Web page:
Dear Boilie: Numerous studies have demonstrated that carrying your board griptape side in throws off the Earth’s rotation and incrementally slows its spin. A more slowly spinning Earth relaxes its gravitational pull on the Moon, letting it slip further and further away. Eventually we’ll lose our Moon, fucking up the tides and crippling natural surf spots. Just another example of your grotesque and bizarre anti-surfing agenda. Thanks a lot asshole.
-Haole Hater

Dear Boilie: I’m actually with you on this one, but for a completely different reason. Since the wheels and bottom of my board sometimes become wet from the oceans of blood that I push through every day, I prefer to carry my board graphics-side out. May the darkness guide you.
-Dan Watson

Dear Boilie: You are right about the way to carry a skateboard and for a very good reason. The skateboard, when cradled in the fingers, pivots around the line of support between the knuckles and the opposite edge of the board; the weight of the trucks and wheels, attached to the *bottom* of the skateboard under traditional configurations, creates imbalance. When carrying the skateboard with the griptape side facing away from the carrier, that imbalance forces the skateboard to “lean” against the carrier’s torso, which can be a source of annoyance, discomfort and any number of dirty streaks across otherwise crisp white Ts. To compensate and hold it straight, the carrier will have to exert more force with his or her fingers and hand. When carried griptape side in, however, the board’s “lean” goes against the interior of the carrier’s forearm, which moves in tandem with the skateboard, leading to less uncomfortable motion and rubbing for both parties. When properly balanced, this method also minimizes any griptape rub against the carrier’s torso and leaves the carrier’s arm freer to move, making it easier to climb stairs, shift grip or run from police.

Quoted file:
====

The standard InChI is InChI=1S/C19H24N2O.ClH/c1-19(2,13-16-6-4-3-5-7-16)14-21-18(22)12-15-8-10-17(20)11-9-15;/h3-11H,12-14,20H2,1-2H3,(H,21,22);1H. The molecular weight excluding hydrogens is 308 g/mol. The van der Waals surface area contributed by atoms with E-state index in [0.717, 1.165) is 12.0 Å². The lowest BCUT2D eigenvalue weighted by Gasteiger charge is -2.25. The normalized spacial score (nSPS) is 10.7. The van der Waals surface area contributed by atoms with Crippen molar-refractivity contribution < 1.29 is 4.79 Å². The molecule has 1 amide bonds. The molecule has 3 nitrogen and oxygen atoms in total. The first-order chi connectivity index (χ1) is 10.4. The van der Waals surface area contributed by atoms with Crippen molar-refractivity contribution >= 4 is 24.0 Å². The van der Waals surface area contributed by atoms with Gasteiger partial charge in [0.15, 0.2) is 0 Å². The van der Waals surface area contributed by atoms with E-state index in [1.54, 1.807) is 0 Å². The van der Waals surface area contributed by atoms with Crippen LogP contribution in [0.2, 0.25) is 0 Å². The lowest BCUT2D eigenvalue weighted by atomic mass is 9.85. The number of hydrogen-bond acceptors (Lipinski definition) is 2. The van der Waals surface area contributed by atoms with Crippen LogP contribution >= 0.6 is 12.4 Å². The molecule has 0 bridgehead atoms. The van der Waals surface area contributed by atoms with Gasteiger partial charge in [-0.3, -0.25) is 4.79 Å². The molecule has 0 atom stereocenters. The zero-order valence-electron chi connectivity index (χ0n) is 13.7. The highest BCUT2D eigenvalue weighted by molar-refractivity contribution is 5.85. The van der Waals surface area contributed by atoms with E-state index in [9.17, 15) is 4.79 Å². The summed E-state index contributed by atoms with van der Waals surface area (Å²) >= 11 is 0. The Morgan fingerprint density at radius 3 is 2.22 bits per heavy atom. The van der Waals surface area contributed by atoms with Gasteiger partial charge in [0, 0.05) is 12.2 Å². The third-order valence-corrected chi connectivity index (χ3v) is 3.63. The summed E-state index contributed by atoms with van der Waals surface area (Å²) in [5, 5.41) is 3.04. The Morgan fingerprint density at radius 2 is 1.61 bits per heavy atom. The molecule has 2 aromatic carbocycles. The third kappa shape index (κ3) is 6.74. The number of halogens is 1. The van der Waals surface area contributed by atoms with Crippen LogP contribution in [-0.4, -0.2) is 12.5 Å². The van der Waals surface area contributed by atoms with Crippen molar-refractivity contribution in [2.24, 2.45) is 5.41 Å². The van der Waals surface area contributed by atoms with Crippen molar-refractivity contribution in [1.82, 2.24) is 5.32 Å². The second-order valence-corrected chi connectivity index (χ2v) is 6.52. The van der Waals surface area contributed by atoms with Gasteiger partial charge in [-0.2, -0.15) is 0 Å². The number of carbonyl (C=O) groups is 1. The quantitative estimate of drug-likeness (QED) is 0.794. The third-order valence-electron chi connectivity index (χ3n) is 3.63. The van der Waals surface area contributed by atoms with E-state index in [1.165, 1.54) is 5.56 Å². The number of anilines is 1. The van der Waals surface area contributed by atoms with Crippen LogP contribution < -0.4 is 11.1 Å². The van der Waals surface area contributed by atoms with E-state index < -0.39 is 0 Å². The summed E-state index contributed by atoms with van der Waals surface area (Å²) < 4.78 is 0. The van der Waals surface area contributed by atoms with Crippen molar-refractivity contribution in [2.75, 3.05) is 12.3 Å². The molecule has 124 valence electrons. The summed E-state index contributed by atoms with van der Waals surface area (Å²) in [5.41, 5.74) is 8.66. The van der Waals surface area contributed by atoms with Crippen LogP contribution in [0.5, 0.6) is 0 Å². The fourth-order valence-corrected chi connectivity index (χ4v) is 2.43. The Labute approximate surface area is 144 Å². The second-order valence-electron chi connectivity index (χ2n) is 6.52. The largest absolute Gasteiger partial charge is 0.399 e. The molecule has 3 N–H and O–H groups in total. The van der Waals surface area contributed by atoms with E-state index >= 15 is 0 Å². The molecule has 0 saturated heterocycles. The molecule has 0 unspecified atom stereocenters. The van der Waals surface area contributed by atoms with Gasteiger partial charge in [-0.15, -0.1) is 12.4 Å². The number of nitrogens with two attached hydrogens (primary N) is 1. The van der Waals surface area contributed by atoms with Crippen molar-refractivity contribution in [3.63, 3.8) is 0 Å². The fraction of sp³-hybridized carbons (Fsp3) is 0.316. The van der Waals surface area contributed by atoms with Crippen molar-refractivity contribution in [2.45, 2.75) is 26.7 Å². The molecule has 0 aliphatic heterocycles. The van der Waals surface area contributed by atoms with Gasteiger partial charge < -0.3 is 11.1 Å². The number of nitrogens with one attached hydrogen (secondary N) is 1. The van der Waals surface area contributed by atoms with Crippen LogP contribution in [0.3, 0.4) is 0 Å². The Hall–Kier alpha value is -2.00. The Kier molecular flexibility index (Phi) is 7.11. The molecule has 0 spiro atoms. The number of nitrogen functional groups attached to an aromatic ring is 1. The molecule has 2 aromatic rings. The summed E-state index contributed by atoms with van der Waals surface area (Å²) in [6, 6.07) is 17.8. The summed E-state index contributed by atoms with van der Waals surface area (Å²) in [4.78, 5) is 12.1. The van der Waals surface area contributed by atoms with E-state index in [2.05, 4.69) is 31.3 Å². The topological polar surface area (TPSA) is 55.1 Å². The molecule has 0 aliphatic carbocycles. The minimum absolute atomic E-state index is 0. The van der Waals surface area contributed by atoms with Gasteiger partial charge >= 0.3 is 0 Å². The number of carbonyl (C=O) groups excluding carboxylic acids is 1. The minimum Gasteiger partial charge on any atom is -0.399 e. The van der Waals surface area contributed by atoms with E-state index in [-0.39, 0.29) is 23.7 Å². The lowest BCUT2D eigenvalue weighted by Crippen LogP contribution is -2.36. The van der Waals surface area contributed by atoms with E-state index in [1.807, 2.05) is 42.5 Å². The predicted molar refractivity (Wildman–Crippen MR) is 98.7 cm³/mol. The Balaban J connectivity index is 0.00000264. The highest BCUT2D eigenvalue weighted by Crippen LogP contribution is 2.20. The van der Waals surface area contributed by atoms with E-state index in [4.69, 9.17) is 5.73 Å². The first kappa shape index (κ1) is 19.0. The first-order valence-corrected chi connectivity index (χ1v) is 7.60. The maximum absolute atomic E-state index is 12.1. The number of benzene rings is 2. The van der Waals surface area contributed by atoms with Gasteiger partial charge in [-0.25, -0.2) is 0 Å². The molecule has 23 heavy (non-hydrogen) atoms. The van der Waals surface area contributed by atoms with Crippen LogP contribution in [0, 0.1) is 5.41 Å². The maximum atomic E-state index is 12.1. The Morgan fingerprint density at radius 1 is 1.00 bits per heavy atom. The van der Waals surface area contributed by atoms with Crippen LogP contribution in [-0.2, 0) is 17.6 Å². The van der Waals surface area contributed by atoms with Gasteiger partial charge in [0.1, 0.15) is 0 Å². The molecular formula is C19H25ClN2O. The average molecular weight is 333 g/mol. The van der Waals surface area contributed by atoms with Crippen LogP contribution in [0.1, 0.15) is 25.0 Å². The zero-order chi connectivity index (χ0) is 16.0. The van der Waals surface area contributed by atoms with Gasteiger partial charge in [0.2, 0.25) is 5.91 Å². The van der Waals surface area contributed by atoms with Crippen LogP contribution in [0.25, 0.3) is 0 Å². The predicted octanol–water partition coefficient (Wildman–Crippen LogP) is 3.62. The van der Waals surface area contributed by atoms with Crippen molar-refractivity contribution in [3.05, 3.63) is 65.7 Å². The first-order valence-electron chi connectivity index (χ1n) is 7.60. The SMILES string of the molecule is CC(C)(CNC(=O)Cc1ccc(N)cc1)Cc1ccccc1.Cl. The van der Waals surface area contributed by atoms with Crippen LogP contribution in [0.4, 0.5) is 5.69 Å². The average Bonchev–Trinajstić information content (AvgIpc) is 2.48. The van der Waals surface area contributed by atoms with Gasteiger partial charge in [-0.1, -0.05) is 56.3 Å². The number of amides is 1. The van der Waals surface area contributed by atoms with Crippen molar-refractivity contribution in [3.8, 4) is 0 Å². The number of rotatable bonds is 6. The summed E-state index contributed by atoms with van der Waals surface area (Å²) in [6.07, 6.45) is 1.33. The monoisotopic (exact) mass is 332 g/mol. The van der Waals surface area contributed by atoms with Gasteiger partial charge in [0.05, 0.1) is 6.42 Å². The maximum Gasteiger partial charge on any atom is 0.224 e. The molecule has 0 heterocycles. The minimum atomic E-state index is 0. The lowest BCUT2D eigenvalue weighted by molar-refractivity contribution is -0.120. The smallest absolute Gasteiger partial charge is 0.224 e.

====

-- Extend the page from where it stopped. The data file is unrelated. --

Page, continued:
Your Friendly Physics Prof

This Week in Skate Tech, In Which We Reference the Legendary Manticore and Also Bridgebolts

March 5, 2016

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In neon-toned and bumbling eras past, technology’s reputation was to be bemusedly regarded and toyed with, or ultimately cast aside. Powell Nose Bones, Rip Grip, lappers and Bridgebolts vied for premium positioning within griptape-scarred glass cases, promising attractive profit margins and incremental on-board advantages. As these were briefly coveted, idly worshiped and soon cast aside, skaters remained in thrall to the Old Ways, gleaning yearly glimpses at the future handed down by Thrasher’s pagan oracle Mephisto, engaging in various griptape superstitions and praying to volcanoes.

What changed? Like most facets of modern skateboarding it can be traced to the 1990s, when cheap electronics baptized a new generation of videomakers, stuffed-tongue lucre-funded and Flash-laden websites for DC Shoe Co USA, and a Storm surge of yellow t-shirts ultimately birthed the Osiris G-bag (whose influence has vibrated across the decades). As a generation of ramped slo-mo induced motion sickness sufferers can attest, it soon became impossible to avoid wallowing in digitized video parts, lovingly retouched photos and ender-level tricks captured within cassette tape-sized telephones and beamed within seconds to tens of thousands of screens worldwide, enabling near-instantaneous commentary on pants size.